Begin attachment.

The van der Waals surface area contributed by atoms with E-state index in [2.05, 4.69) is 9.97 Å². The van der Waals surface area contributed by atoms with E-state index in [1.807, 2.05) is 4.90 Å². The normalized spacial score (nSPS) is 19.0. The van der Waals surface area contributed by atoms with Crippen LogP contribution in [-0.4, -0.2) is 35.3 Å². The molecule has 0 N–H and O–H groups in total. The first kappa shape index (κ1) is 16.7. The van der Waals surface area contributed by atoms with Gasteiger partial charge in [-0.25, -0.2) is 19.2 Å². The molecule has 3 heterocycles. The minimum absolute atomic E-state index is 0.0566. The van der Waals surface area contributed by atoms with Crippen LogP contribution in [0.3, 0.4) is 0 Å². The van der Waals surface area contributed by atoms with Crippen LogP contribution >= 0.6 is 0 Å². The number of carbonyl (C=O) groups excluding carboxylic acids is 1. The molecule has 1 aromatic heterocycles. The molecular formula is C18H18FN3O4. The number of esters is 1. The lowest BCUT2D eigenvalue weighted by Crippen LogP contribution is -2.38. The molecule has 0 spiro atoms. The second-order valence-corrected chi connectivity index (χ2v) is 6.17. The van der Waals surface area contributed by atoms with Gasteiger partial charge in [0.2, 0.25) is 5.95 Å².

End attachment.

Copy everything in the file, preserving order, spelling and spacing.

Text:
The van der Waals surface area contributed by atoms with E-state index in [2.05, 4.69) is 9.97 Å². The van der Waals surface area contributed by atoms with E-state index in [1.807, 2.05) is 4.90 Å². The normalized spacial score (nSPS) is 19.0. The van der Waals surface area contributed by atoms with Crippen LogP contribution in [-0.4, -0.2) is 35.3 Å². The molecule has 0 N–H and O–H groups in total. The first kappa shape index (κ1) is 16.7. The van der Waals surface area contributed by atoms with Gasteiger partial charge in [-0.25, -0.2) is 19.2 Å². The molecule has 3 heterocycles. The minimum absolute atomic E-state index is 0.0566. The van der Waals surface area contributed by atoms with Crippen LogP contribution in [0.3, 0.4) is 0 Å². The van der Waals surface area contributed by atoms with Crippen LogP contribution >= 0.6 is 0 Å². The number of carbonyl (C=O) groups excluding carboxylic acids is 1. The molecule has 1 aromatic heterocycles. The molecular formula is C18H18FN3O4. The number of esters is 1. The lowest BCUT2D eigenvalue weighted by Crippen LogP contribution is -2.38. The molecule has 0 spiro atoms. The second-order valence-corrected chi connectivity index (χ2v) is 6.17. The van der Waals surface area contributed by atoms with Gasteiger partial charge in [0.2, 0.25) is 5.95 Å².